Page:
As comic book movie heroes appear to grow ever darker (were poor Bruce Wayne and Rorschach ever young and carefree?), a new set of fresh-faced heroes could give the genre a much-needed shot in the arm. News dropped just last week about Universal’s plans to adapt Umbrella Academy — My Chemical Romance frontman Gerard Way’s acclaimed comic about a group of young heroes. Then there’s Kick-Ass, Mark Millar’s ultra-violent look at what would really happen if a teenager put on tights. And of course, there’s the “Young X-Men” reboot, written by the creator of Gossip Girl. Forget 3D glasses — theaters should just start passing out Clearasil. But if these new heroes hope to storm the box office, they should take a cue from my top five teen superheroes; they live fast, fight hard and might just survive long enough to hit puberty.
5. Robin, Batman Forever (1995)
Granted, Chris O’Donnell was in his early 20s — not much younger than co-star Val Kilmer — by the time he portrayed the world’s most famous teen sidekick. But while the problems with Forever are legion (oh those rubbery suits), I still have a soft spot for the first time I saw the Dynamic Duo together on the big screen. Though O’Donnell’s acting is spotty at best, Robin’s a lot closer to his roots here than in Batman & Robin . Christian Bale and Christopher Nolan have made it very clear they have no interest in incorporating Bruce Wayne’s young ward into their gritty Bat-verse. So why not allow Dick Grayson to grow up and give us a Nightwing solo outing? Just no visible nipples, please.
4. Violet Parr, The Incredibles (2004)
Is there a better metaphor for high school angst than the power of invisibility? One of the many brilliant conceits in Brad Bird’s superhero comedy is the grafting of Invisible Woman’s powers — severely underused in the Fantastic Four movies — onto a shy teenager. Sarah Vowell hilariously nails the timid Violet, who eventually comes out of her shell (and wall of hair) to discover how cool it is to make forcefields and vanish into thin air. Not only is Violet one of the best teen superheroes around, she’s also one of the most well-rounded teenagers in recent cinema.
3. Bobby Drake, The X-Men Trilogy (2000 – 2006)
Though he lacks the snarky ‘tude of his comic book counterpart, Drake, aka Iceman, is an underrated member of the X-Men. Whether grappling with his mutation, “coming out” as such to his family or juggling romantic feelings for both Rogue (Anna Paquin) and Kitty Pryde (Ellen Page), Bobby’s just a regular guy who also happens to be able to freeze stuff. Shawn Ashmore makes the character totally likeable, and his powers are just plain fun to watch. So why hasn’t his name come up for an X-Men Origins outing? Cool special effects plus an Iceman/Pyro rematch plus Anna Paquin in tight black leather? That’s a license to print money, people.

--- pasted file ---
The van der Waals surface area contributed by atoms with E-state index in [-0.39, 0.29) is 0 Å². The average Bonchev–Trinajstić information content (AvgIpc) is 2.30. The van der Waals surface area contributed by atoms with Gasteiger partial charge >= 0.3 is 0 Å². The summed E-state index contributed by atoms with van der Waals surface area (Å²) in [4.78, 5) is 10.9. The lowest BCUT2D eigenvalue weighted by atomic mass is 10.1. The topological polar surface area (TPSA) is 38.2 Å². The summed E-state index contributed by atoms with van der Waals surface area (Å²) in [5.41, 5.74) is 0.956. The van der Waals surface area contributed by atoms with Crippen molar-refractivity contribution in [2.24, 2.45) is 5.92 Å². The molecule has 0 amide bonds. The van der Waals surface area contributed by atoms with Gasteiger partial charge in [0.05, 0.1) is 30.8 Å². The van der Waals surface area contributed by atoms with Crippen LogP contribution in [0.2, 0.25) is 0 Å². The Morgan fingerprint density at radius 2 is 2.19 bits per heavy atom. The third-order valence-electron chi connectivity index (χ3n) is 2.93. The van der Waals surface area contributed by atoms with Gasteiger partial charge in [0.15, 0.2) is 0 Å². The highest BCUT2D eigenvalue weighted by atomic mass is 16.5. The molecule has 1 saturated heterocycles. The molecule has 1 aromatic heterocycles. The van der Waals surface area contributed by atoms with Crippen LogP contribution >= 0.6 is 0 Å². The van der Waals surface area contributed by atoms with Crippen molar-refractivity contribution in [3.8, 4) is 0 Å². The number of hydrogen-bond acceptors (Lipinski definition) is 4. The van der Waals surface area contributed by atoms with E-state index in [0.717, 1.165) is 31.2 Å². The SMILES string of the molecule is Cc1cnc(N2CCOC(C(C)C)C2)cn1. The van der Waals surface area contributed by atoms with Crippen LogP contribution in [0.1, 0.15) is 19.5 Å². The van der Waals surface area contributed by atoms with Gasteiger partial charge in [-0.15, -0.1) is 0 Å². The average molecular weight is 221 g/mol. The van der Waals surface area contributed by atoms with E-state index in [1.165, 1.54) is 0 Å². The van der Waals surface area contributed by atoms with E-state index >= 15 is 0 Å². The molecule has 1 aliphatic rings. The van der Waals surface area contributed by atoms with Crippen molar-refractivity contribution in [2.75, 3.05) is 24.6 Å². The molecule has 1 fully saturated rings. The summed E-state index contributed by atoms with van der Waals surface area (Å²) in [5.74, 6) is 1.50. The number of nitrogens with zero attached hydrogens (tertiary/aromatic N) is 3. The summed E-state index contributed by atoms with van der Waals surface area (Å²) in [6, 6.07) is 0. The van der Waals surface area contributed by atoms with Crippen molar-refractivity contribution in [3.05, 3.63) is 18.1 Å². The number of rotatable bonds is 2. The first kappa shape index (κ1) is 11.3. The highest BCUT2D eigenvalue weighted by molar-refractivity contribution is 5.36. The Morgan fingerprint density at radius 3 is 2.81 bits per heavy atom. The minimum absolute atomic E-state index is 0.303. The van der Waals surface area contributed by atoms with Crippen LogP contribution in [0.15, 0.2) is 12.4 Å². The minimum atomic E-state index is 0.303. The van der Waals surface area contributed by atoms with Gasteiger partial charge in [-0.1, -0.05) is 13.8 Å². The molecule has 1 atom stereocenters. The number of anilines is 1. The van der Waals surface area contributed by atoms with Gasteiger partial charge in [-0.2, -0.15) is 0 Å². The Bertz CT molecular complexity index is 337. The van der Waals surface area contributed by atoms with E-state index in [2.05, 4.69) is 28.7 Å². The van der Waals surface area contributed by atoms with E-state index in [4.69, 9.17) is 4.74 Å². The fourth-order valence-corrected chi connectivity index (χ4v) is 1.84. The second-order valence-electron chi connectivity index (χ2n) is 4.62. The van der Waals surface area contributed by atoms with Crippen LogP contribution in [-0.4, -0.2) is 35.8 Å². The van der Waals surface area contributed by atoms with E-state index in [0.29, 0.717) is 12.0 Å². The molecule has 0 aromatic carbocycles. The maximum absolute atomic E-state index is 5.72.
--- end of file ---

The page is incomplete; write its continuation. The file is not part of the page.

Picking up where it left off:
2. Enid, Ghost World (2001)
Yes, technically Enid isn’t a superhero. But she has been known to wear a mask on occasion, and wields the awesome power of sarcasm. Cutting down clueless movie theater patrons, pretentious art teachers and vapid former classmates with a well-timed quip and roll of the eyes, Enid is the most believable teenager in all of comic book movie-dom. Would-be heroes like Kick-Ass‘s Dave Lizewski could learn a lot from hanging out with Enid (If she deems his jazz record collection worthy, of course). Still not convinced Enid’s a larger-than-life hero? Check out her action figure.
1. Peter Parker, Spider-Man (2002-2007)
Who else could the No. 1 spot go to but the gold-standard of teenage superheroes? As Stan Lee and Steve Ditko realized way back in 1963, superheroes are pretty dorky. So why not actually give a geek powers? Do you hate your boss? Are you crushing on the popular girl? Problems at home got you down? Parker can relate — in fact he’s most effective when he’s down on his luck. Expect the script for Spider-Man 4, which Sam Raimi confirmed will be ready this summer, to get Pete back to basics. In the meantime, we’ll see if the current crop of teen superhero movies will take the genre to new heights — or just rehash old Spider-Man scripts.
Got a favorite teen superhero from comics or the movies? Let us know in the comments.
When not writing for places like The Onion and HBO, Nick Nadel is in line at the comic book store alongside the other geeks, er, fans of speculative fiction. His most prized possession is a 1960s Batman comic wherein the Dynamic Duo are trapped inside a fortune cookie factory. Want more comic book movie news and opinions? Follow Nick Nadel’s column on Twitter.Read More